In order to determine which program is right for your organization, begin by evaluating the overall program costs, the available options and your organization’s risk tolerance.
Alternative #4 - Self-Funding
This alternative may be the best option for organizations with millions of dollars in contracts. I am a proponent of prudently taking on educated risk. However, in this case doing it alone may be very costly. A third-party administrator (TPA) is a necessity. A good TPA can keep you from making mistakes and ensure you are properly budgeting the program. While it may be easy to budget 80% of the cost of the normal maintenance contract, in the long run, the TPA’s guidance can help to accurately budget maintenance costs.
TPA’s have knowledge of alternative service vendors; so that there are readily available alternatives in the event you become dissatisfied with a vendor. A good TPA can also save money, time and aggravation in finding alternative part sources. They deal with these situations daily. Their knowledge and guidance will save you far more than their fees.
For example, a hospital had the fan on the motherboard of an x-ray machine go out. The manufacturer told the hospital that they would have to replace the motherboard at a cost of $15,000. They called the TPA who located a fan, had it overnight delivered and talked the hospital’s tech through changing the fan - all for a cost of less than $100.
If your organization has a captive insurance company, you could fund the claims within the captive or you could simply act as a reinsurer to fund claims above a predetermined level. A bordereau agreement could be established with the captive to reimburse the insured/parent entity every month or quarter.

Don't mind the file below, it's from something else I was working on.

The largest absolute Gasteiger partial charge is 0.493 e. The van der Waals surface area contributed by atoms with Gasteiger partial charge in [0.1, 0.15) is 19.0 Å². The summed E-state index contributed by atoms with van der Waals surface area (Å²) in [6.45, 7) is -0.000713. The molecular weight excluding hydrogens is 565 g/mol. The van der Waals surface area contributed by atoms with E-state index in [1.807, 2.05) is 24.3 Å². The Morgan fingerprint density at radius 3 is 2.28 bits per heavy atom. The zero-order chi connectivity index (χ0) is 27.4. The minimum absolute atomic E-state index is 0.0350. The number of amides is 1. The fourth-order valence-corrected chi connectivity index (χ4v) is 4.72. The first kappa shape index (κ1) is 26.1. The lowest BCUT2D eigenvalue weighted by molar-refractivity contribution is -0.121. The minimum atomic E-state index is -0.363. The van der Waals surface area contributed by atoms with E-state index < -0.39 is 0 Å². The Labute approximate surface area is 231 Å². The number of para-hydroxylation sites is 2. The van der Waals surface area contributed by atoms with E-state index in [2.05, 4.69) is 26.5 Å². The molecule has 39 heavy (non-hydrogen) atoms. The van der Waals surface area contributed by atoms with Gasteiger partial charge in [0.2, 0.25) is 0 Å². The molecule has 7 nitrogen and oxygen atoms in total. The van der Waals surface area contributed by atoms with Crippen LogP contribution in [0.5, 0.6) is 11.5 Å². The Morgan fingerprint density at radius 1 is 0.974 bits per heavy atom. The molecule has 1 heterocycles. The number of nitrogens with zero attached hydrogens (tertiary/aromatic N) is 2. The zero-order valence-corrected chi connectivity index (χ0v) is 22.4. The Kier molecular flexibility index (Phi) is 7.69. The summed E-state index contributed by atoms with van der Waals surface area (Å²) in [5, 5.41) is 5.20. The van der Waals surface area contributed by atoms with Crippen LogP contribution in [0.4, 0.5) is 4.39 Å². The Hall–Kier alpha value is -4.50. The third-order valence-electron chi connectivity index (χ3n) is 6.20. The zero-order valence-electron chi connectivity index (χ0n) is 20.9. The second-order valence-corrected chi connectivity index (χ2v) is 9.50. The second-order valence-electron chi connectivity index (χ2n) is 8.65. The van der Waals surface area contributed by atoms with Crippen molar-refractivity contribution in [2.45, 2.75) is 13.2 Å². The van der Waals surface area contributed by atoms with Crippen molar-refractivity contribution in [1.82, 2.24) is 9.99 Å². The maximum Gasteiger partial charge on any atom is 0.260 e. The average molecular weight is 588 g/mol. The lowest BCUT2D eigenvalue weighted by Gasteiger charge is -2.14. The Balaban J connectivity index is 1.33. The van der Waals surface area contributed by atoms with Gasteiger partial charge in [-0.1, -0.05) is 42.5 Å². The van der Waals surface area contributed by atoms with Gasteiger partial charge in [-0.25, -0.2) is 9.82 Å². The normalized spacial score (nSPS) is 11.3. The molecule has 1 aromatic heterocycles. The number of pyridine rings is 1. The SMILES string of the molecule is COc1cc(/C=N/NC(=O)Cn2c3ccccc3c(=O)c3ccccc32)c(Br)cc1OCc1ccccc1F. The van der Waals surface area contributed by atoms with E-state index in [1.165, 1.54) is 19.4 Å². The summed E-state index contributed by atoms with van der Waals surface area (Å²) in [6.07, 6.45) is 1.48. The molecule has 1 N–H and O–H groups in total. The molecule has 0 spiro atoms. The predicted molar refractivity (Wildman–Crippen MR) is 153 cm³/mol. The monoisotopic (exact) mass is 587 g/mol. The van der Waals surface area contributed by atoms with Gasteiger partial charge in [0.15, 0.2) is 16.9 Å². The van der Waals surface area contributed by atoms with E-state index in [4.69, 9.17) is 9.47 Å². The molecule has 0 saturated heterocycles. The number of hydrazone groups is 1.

Alternative #5 - Cancel All Agreements
There is a very good chance that a large organization will save money with this option. However, you will be rolling the dice without the benefit of experience and seasoned guidance. I don’t recommend this option unless you have extensive knowledge and staff to manage the program long-term. Be sure and log service calls, issue purchase orders, bid major service events and track spending against budgets.
Maintenance agreements and extended warranties can be beneficial for some organizations. They have their place in financial budgeting, however, these agreements must be treated as what they are; financial instruments with critical services attached to them. Properly managing these agreements may yield low hanging fruit in the form of financial savings for your organization.
About the Author
Chris Miller is an Area Executive Vice President & Senior Director of the Gallagher National Healthcare Practice. Chris has 25 years experience in providing risk management consultation and brokerage services to hospitals and healthcare organizations. He is a former hospital board chairman, author, educator and consultant.